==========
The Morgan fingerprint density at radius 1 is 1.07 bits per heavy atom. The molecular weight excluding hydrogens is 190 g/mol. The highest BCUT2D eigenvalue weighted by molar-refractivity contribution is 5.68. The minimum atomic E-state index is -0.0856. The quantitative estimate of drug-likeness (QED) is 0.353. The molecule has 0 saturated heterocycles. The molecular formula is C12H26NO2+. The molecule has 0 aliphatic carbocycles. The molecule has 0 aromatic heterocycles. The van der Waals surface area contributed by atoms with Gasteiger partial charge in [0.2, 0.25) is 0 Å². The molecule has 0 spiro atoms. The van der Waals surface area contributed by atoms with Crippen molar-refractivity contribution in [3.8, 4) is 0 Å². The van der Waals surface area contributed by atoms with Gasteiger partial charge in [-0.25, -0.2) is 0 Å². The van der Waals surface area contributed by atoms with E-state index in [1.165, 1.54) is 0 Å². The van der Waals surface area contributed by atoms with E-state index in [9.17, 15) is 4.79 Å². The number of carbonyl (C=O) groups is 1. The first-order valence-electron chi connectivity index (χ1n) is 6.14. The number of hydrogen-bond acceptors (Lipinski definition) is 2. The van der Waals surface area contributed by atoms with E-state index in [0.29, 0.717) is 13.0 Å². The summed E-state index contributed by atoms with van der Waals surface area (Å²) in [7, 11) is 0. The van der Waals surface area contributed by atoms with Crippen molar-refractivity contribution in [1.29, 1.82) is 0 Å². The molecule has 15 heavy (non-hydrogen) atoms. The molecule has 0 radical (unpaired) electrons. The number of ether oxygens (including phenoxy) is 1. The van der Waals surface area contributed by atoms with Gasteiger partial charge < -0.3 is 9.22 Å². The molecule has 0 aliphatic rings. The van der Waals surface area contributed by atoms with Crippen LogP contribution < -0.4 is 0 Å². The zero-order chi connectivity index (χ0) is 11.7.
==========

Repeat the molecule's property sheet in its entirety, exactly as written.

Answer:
The Morgan fingerprint density at radius 1 is 1.07 bits per heavy atom. The molecular weight excluding hydrogens is 190 g/mol. The highest BCUT2D eigenvalue weighted by molar-refractivity contribution is 5.68. The minimum atomic E-state index is -0.0856. The quantitative estimate of drug-likeness (QED) is 0.353. The molecule has 0 saturated heterocycles. The molecular formula is C12H26NO2+. The molecule has 0 aliphatic carbocycles. The molecule has 0 aromatic heterocycles. The van der Waals surface area contributed by atoms with Gasteiger partial charge in [0.2, 0.25) is 0 Å². The molecule has 0 spiro atoms. The van der Waals surface area contributed by atoms with Crippen molar-refractivity contribution in [3.8, 4) is 0 Å². The van der Waals surface area contributed by atoms with Gasteiger partial charge in [-0.25, -0.2) is 0 Å². The van der Waals surface area contributed by atoms with E-state index in [1.165, 1.54) is 0 Å². The van der Waals surface area contributed by atoms with E-state index in [9.17, 15) is 4.79 Å². The number of carbonyl (C=O) groups is 1. The first-order valence-electron chi connectivity index (χ1n) is 6.14. The number of hydrogen-bond acceptors (Lipinski definition) is 2. The van der Waals surface area contributed by atoms with E-state index in [0.29, 0.717) is 13.0 Å². The summed E-state index contributed by atoms with van der Waals surface area (Å²) in [7, 11) is 0. The van der Waals surface area contributed by atoms with Crippen molar-refractivity contribution in [1.29, 1.82) is 0 Å². The molecule has 15 heavy (non-hydrogen) atoms. The molecule has 0 radical (unpaired) electrons. The number of ether oxygens (including phenoxy) is 1. The van der Waals surface area contributed by atoms with Gasteiger partial charge < -0.3 is 9.22 Å². The molecule has 0 aliphatic rings. The van der Waals surface area contributed by atoms with Crippen LogP contribution < -0.4 is 0 Å². The zero-order chi connectivity index (χ0) is 11.7.